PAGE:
Vegetation within the Cape Sable seaside sparrow's Breeding Habitat
(Western sub-population only)

Click on the names of vegetation in the image below to view vegetation descriptions

Vegetation and Sparrow Habitat The Cape Sable seaside sparrow breeds in the marl and mixed-marl prairies of the Everglades. Currently, the sparrow's range is limited to three sub-populations - designated by the three red rectangles in the figure at right. Two of the populations (i.e., the eastern population & the core population) are located along the eastern edge of the Shark River Slough. The other sub-population occurs along the western edge of the Shark River Slough.

The breeding habitat of the Cape Sable seaside sparrow is being encroached upon by two different habitat types. These vegetation types proliferate either under wetter conditions (i.e., increasing water levels) than the marl prairies can tolerate or under conditions in which fire is suppressed. The two species that are able to increase with increasing water availability are Sawgrass and Spike Rush. An additional species that is able to take hold under wetter conditions is an algae, periphyton.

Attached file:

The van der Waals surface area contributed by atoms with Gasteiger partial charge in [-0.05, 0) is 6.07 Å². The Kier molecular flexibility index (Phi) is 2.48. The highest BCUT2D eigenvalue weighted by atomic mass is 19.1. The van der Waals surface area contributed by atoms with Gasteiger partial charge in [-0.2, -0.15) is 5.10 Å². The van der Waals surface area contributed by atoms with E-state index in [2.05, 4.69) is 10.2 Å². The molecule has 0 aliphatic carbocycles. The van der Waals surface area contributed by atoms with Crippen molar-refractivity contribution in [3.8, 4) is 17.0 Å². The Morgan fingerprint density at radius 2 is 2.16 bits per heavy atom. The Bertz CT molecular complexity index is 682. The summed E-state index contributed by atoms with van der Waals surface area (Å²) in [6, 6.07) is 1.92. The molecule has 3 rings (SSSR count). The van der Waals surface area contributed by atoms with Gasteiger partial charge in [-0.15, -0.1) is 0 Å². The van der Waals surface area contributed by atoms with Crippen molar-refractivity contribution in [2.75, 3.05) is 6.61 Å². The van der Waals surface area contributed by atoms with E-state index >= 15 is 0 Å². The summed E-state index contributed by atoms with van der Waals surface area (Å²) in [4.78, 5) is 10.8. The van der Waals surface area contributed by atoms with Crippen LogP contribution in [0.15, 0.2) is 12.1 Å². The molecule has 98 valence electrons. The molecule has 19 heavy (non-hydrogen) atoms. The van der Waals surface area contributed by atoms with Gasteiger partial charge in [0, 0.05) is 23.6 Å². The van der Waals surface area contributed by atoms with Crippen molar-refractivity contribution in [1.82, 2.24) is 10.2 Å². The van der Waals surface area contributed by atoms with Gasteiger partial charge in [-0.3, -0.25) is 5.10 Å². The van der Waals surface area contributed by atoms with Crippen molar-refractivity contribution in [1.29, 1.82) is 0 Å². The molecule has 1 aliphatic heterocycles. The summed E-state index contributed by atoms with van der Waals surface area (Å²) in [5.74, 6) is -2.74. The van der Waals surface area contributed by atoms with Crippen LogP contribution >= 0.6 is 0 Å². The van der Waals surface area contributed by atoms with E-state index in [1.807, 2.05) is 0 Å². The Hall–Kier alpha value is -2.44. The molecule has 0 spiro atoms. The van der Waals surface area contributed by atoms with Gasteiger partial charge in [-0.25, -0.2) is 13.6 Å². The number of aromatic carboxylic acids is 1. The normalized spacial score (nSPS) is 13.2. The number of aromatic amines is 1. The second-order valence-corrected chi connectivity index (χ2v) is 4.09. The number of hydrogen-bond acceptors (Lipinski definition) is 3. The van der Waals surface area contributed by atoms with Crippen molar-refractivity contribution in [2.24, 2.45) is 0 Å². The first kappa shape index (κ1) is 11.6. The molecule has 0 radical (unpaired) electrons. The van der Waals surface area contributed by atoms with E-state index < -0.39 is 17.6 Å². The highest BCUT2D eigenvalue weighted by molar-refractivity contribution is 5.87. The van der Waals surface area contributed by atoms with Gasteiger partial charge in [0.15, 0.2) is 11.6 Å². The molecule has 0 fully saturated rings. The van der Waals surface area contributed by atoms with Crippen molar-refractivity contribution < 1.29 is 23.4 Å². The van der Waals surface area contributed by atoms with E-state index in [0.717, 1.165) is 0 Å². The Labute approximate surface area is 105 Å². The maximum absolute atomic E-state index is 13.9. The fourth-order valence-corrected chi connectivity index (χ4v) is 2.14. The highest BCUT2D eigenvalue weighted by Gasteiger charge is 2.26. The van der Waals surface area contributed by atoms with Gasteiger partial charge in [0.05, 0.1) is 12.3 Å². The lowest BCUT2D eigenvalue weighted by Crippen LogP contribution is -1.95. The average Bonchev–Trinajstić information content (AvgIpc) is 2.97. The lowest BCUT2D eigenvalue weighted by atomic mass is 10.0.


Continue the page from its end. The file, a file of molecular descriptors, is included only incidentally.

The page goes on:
Marl and mixed-marl prairies, while susceptible to increased water levels also change in species composition when fire is suppressed in the Everglades. Ideal breeding habitat for the Cape Sable Sparrow needs burning every four to ten years. If the marl prairies are burnt too often then species associated with marl prairies do not have time to recover and provide adequate breeding habitat. If the stands are burnt less frequently then every decade, pine stands are able to encroach and take over marl prairie habitat.


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Marl Prairies Mixed-Marl Prairies Saw Grass Spike Rush Pine Stands